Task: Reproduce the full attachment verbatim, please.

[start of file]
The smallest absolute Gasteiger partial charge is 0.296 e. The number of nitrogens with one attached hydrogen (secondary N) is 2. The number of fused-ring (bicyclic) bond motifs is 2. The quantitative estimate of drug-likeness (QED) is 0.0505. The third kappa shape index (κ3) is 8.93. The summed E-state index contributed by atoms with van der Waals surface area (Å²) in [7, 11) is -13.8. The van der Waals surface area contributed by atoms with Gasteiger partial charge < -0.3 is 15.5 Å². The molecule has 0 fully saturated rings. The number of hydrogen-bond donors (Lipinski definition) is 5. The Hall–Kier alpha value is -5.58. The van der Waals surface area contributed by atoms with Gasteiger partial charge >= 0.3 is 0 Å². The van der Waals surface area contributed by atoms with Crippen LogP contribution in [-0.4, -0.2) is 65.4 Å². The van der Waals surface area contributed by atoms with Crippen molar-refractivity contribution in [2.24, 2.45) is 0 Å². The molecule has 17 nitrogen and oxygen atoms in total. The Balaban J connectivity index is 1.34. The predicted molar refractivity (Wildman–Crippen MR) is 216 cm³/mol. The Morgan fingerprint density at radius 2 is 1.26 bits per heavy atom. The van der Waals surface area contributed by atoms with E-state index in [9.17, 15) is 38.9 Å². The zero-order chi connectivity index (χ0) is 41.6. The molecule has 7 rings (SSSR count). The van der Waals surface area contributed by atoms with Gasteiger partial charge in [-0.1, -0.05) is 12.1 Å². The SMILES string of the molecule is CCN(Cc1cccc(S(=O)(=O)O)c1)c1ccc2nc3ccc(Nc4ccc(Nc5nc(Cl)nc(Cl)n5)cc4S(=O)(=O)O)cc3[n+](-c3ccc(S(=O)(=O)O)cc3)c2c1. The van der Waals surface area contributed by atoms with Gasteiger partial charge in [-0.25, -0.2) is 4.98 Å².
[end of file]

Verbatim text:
The smallest absolute Gasteiger partial charge is 0.296 e. The number of nitrogens with one attached hydrogen (secondary N) is 2. The number of fused-ring (bicyclic) bond motifs is 2. The quantitative estimate of drug-likeness (QED) is 0.0505. The third kappa shape index (κ3) is 8.93. The summed E-state index contributed by atoms with van der Waals surface area (Å²) in [7, 11) is -13.8. The van der Waals surface area contributed by atoms with Gasteiger partial charge < -0.3 is 15.5 Å². The molecule has 0 fully saturated rings. The number of hydrogen-bond donors (Lipinski definition) is 5. The Hall–Kier alpha value is -5.58. The van der Waals surface area contributed by atoms with Gasteiger partial charge >= 0.3 is 0 Å². The van der Waals surface area contributed by atoms with Crippen LogP contribution in [-0.4, -0.2) is 65.4 Å². The van der Waals surface area contributed by atoms with Crippen molar-refractivity contribution in [2.24, 2.45) is 0 Å². The molecule has 17 nitrogen and oxygen atoms in total. The Balaban J connectivity index is 1.34. The predicted molar refractivity (Wildman–Crippen MR) is 216 cm³/mol. The Morgan fingerprint density at radius 2 is 1.26 bits per heavy atom. The van der Waals surface area contributed by atoms with E-state index in [9.17, 15) is 38.9 Å². The zero-order chi connectivity index (χ0) is 41.6. The molecule has 7 rings (SSSR count). The van der Waals surface area contributed by atoms with Gasteiger partial charge in [-0.1, -0.05) is 12.1 Å². The SMILES string of the molecule is CCN(Cc1cccc(S(=O)(=O)O)c1)c1ccc2nc3ccc(Nc4ccc(Nc5nc(Cl)nc(Cl)n5)cc4S(=O)(=O)O)cc3[n+](-c3ccc(S(=O)(=O)O)cc3)c2c1. The van der Waals surface area contributed by atoms with Gasteiger partial charge in [-0.25, -0.2) is 4.98 Å².